Alex has a new short story, “The Wages of Sin”, coming out in The Mysterious, an anthology from MLR Press, scheduled for Autumn 2009.
Charles Latham, wastrel younger son of the Earl of Clitheroe, returns
home drunk from the theatre to find his father gruesomely dead. He
suspects murder. But when the Latham ghosts turn nasty, and Charles
finds himself falling in love with the priest brought in to calm them,
he has to unearth the skeleton in the family closet before it ends up
killing them all.
“What is he doing here?” The clock on the mantle struck
quarter past six as Elizabeth gestured with her loaded fork. No doubt,
Charles thought, his head throbbing, and the side of his face stinging
in counterpoint, her advanced state of pregnancy excused the fact that
she was still capable of eating. He wished she would do it somewhere
Dragging his eyes from the drop of brown grease that trembled on the
end of the bacon, he looked where she pointed. The vague sense he had
had all night that there were too many presences in the house – a pair
of shoes outside a normally unoccupied door, an unexpected number of
plates on the sideboard for this impromptu family breakfast, coalesced
into a stranger at their table.
He wore the bob wig of a clergyman and a clergyman’s black woollen
coat. The jet buttons of his cuff glittered, and beneath the stark
white powder of his wig, his wing-like brows were just as black. The
fan of black eyelashes hiding downcast eyes, and the diffident bend of
his neck, could not disguise an angular, almost Spanish beauty; bold
high cheekbones and a sullen, dangerous mouth.
“He’s here as my guest.” George was once more the picture of manly
perfection in a suit of emerald silk, but the stick pin in his cravat
clashed with his waistcoat, and the lines of strain in his face scored
deeper by the hour. Charles swallowed, looked away, conscious that for
the first time, George had begun to resemble their father.
“He’s father’s enemy. Always has been.” Elizabeth’s white makeup
showed cracks and streaks in a dozen places, her handsome face puffy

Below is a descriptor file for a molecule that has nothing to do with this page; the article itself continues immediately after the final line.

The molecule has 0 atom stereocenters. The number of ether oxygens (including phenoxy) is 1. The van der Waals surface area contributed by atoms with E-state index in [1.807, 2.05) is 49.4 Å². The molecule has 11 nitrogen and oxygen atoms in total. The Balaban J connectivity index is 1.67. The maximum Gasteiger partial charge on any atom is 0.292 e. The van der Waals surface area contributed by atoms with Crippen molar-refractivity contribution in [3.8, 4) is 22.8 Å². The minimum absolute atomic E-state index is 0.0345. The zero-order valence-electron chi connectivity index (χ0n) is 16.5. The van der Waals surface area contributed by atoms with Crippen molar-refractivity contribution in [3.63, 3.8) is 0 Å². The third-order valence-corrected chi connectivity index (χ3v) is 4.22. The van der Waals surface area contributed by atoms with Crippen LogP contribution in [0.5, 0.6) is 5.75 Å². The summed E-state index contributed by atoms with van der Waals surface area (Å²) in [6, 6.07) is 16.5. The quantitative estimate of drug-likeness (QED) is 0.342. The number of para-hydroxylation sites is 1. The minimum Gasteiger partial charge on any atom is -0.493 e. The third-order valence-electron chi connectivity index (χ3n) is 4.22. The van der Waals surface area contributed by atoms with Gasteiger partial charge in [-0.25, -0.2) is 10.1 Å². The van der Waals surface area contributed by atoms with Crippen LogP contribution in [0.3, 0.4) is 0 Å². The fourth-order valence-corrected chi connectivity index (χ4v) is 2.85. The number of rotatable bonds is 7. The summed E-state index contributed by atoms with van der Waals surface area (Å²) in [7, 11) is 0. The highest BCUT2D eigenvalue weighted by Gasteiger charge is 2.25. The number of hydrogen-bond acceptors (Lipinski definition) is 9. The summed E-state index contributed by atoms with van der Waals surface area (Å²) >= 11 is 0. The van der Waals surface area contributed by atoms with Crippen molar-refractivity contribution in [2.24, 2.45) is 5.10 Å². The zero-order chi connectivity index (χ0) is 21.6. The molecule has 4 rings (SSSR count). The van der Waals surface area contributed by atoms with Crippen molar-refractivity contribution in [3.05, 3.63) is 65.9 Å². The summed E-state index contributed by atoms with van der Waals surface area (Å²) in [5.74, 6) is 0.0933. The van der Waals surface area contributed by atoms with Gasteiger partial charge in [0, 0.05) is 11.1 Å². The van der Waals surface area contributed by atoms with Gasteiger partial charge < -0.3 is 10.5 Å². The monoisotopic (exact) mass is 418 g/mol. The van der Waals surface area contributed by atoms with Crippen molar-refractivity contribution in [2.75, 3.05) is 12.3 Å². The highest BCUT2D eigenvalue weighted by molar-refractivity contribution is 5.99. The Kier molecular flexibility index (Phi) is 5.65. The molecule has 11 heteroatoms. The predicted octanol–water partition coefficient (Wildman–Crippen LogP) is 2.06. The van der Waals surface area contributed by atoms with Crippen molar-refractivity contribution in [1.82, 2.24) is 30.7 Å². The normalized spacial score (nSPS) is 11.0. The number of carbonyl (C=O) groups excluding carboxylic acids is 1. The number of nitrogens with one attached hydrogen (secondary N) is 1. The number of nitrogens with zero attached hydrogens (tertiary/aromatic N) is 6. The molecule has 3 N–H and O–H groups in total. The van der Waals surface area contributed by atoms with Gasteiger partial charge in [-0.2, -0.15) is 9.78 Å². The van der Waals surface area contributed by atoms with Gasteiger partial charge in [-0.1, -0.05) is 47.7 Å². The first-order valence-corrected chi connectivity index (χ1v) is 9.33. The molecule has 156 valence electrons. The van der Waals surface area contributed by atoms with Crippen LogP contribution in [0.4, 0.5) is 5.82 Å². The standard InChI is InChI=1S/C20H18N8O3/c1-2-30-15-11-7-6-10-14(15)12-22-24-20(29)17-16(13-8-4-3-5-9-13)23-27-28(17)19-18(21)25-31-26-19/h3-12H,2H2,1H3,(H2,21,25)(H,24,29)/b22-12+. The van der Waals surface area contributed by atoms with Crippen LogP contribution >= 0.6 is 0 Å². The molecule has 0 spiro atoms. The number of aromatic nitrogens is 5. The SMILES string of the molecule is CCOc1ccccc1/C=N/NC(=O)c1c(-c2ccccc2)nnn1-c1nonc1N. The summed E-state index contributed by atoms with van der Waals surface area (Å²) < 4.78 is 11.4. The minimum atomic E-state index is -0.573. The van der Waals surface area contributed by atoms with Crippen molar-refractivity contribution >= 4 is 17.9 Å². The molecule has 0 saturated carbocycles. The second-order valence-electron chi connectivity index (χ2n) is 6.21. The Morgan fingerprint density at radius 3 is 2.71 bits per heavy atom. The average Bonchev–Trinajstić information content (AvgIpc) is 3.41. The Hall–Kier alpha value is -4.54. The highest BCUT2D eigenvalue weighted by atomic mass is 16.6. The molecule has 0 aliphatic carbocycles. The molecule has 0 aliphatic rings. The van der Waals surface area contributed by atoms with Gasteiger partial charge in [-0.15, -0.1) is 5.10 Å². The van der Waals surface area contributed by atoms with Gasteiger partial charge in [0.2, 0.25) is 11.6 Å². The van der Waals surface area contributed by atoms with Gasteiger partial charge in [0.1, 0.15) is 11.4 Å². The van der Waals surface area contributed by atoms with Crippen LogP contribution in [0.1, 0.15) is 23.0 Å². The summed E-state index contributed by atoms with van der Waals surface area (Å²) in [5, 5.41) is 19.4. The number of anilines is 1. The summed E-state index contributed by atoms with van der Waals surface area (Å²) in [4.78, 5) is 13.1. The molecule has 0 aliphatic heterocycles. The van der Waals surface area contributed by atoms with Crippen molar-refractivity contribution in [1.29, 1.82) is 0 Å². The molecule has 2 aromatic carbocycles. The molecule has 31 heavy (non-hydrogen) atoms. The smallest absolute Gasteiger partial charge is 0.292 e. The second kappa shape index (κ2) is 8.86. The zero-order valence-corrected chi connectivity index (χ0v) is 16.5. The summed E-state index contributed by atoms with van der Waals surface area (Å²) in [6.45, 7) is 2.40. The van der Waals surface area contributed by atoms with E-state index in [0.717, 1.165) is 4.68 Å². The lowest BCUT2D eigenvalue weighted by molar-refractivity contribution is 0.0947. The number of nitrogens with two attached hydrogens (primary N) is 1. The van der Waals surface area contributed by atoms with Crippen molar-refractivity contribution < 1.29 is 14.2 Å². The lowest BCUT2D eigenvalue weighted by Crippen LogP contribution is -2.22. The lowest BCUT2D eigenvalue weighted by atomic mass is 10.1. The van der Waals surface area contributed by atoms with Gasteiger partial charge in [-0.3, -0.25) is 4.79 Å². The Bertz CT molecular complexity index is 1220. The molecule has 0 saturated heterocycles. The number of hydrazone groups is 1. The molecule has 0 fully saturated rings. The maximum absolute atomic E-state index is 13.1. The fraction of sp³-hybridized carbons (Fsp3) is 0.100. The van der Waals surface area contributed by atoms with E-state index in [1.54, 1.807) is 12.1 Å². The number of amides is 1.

from weeping and her eyes bloodshot. Close to her confinement and with
her husband absent at the head of his regiment in Scotland, she had
returned home to be coddled with all the attentiveness an expectant
grandfather could bestow. And she had always been Clitheroe’s
Charles honoured her for her grief. Despised himself for being unable to echo it.
Outside the tall windows, dawn had barely begun to break. Autumnal
rain lashed the panes, rolled in silver beads down each black lozenge.
Within the house a melancholy procession of servants passed the door of
the morning room; Geoffreys, his father’s valet, with an arm full of
neatly folded sheets, Cook with jug, basin and towel, and her two
daughters following, a can of hot water carried between them. He took
another cup of coffee, for the hangover, and looked back.
The stranger’s head still bent over the table. He dipped his spoon,
ate a mouthful of porridge and the gesture brought his face even
further into shadow.
“Melodramatic nonsense!” George speared a devilled kidney and thrust it onto his plate. “Father doesn’t have any enemies.”
Elizabeth gave a harsh laugh, honey-blonde ringlets bobbing with
incongruous cheer beside her jaw. “In case you haven’t noticed,
brother, our father is lying dead upstairs. He must have had
one enemy, don’t you think? And now we’re eating breakfast with the
prime candidate? That’s taking politeness a little too far.”
The scrape of a chair. The stranger made to rise and George caught
him by the wrist, pressed his arm to the table, restraining him.
At the sight of the stranger’s hand, lying as if cut off by the
black cuff, the picture of his father’s dead face flashed before
Charles’ inner eye. He too recoiled, struggling to his feet, running
to the window, trying to escape it.
“This is not the time for unfounded, hysterical accusations.
Really, Elizabeth if your condition did not excuse you I should have to
accuse you of running mad. Now please keep your voice down. This is the last thing Emma needs!”
By some dint of magic, the stranger had continued his retreat,
withdrawing his presence, leaving his body like an old table that sits
unnoticed in the corner of a room. But Charles was tired of trying to
see his face, being thwarted. “Won’t someone introduce us?”
George laughed with surprise. “Don’t be a goose! You remember Jasper. Admiral Vane’s ward. We grew up together.”
Since it was impossible to say ‘no’, Charles leaned back against the
window and let the chill of the rain seep across his shoulders. “By
reputation only,” he said, and watched as Jasper’s stubborn chin raised
half an inch and his mouth curved in a little bitter smile. “You
forget, George; my earliest memory is of waving goodbye as you left for
Cambridge. I’m afraid I have no recollection of you at all, Mr Marin.
Except, as I say, by anecdote.”
At last, with slow grace like the turn of a minuet, Jasper looked
up. His eyes, in the broadening light, were sherry coloured – a light,
clear brown almost with a tint of red. Had there been room, Charles
might have stepped backwards. A jolt of something very like fear went
through him. How could he have mistaken the man’s invisibility for
meekness? It had been all along the quiet of a tiger lying in wait in
the long grass. Elizabeth’s accusation no longer seemed so laughable.
“Then I wish we could have met again in happier circumstances.”
Two heartbeats. Charles had time to wonder if this was some new
manner of the same paralysis that had come on him last night; time’s
normal flow suspended. Then the morning room door swung open and Dr.
Floyd came in. The scene moved and flowed once more as George rose to
pull out a seat for him, and Elizabeth called for fresh coffee.